“Father, forgive them, for they do not know what they are doing” ~Luke 23;34
I have a good radar to evaluate intentionality. Some people know exactly what they are doing, they just don’t care. Two years ago while in campaign for City Council, I got in the elevator at City Hall to find an employee from the City Clerk’s office who told me: “keep doing what you are doing, they are scared” . My intention is not to scare anyone, my intention is to have an honest conversation about some issues that don’t align with the so-called City Wellbeing and do not affirm the Charter for Compassion. After the conversation we can go about the business of making change. Shall we? If we keep ignoring the white elephant in the room, you know what happens: “If you don’t pay attention, God will turn up the volume”. On another instance Rebecca Adams, Administrative Staff Assistant who used to to be in the City Clerk’s office told me -as if she was incharge of the office- “come another time because everyone was busy and they can’t help you”. Esterlina Lugo was ready to help me, but Adams was set on using her entitlement to make herself feel superior. It does not stop there. Last week, I sat on the same table she was sitting with other staff, waiting for the COSW meeting to start, she stood and left with someone I was striking a conversation to wait in front of the door. This juvenile behavior belongs to a scene in Mean Girls not a city that claims Wellbeing, Compassion, Empathy, Diversity & Inclusion. This stuff is relegated to films and fiction circa 1950 in the South. Do you agree?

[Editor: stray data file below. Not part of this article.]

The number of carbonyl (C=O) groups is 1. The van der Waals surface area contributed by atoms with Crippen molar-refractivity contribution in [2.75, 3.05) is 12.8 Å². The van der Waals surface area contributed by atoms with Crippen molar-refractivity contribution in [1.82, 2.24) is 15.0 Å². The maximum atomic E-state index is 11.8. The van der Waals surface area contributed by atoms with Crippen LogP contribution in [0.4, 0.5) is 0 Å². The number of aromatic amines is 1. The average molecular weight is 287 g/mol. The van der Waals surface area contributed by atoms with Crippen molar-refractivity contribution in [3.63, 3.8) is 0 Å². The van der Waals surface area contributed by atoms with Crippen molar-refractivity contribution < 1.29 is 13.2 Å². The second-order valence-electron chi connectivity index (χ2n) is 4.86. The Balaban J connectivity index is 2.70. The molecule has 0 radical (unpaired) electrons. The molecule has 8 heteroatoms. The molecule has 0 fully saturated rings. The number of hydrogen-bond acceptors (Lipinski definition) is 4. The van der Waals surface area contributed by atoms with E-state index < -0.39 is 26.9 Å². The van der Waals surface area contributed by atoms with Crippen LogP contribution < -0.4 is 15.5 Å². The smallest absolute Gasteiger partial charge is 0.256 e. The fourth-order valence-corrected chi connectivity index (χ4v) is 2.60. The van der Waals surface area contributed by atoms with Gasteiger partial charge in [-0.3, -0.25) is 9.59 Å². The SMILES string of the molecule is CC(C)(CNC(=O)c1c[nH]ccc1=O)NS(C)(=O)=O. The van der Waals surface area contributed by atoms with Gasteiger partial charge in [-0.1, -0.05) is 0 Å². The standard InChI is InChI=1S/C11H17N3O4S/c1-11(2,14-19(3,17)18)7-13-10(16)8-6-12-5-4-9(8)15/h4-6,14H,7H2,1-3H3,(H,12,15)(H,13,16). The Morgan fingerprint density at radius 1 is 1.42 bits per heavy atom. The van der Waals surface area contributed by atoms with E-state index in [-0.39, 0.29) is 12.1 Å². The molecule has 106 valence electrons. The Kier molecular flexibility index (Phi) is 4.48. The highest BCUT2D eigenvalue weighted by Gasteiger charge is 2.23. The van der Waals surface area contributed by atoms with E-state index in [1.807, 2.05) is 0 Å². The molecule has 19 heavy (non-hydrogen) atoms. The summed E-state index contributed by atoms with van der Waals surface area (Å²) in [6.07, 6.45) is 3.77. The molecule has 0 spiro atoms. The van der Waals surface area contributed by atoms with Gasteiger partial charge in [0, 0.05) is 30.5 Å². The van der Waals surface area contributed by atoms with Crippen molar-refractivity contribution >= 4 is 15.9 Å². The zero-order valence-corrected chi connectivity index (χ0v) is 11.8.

Am I the problem? That is debatable. If you want to keep Santa Monica a city of of racial tension and discrimination, perhaps I am. On the other hand, if you want Santa Monica to be a real city of Wellbeing, Compassion, Diversity & Inclusion, I believe I’m part of the solution. I tweeted yesterday a new mantra: “Zoë, just keep writing” , I t came to me in a moment of quiet reflection. That is my job, to report from the frontlines, shine a light to issues that seem to get no attention but influence a fundamental part of our identity as citizens and our community.
I was betrayed on Friday. Perhaps I had a delayed reaction and was vulnerable and fragile by Sunday, therefore all the crying. Church was a place to find solace. One thing is when someone let you down, betrayal is a whole different business. Is a horrible feeling.
In Dante’s “Divine Comedy”, the ninth Circle of Hell is ringed by Biblical and Classical Giants. Nimrod , Ephialtes, and Antaeus are found here. THIS IS ONE TOUGH CROWD!
“The lowest, blackest, and farthest from Heaven. Well do I know the way.” — Virgil
Treachery is the ninth Circle of Hell. This last circle is dedicated to those people who betrayed their loved ones, friends, best friends, countries, cities, guests, and even to their masters. YES PEOPLE, CITIES! Are you betraying yours? According to Dante, the end game is not pretty. For me the best strategy in Public Relations crisis management is: own it, apologize, change directions.
That is my prayer for you.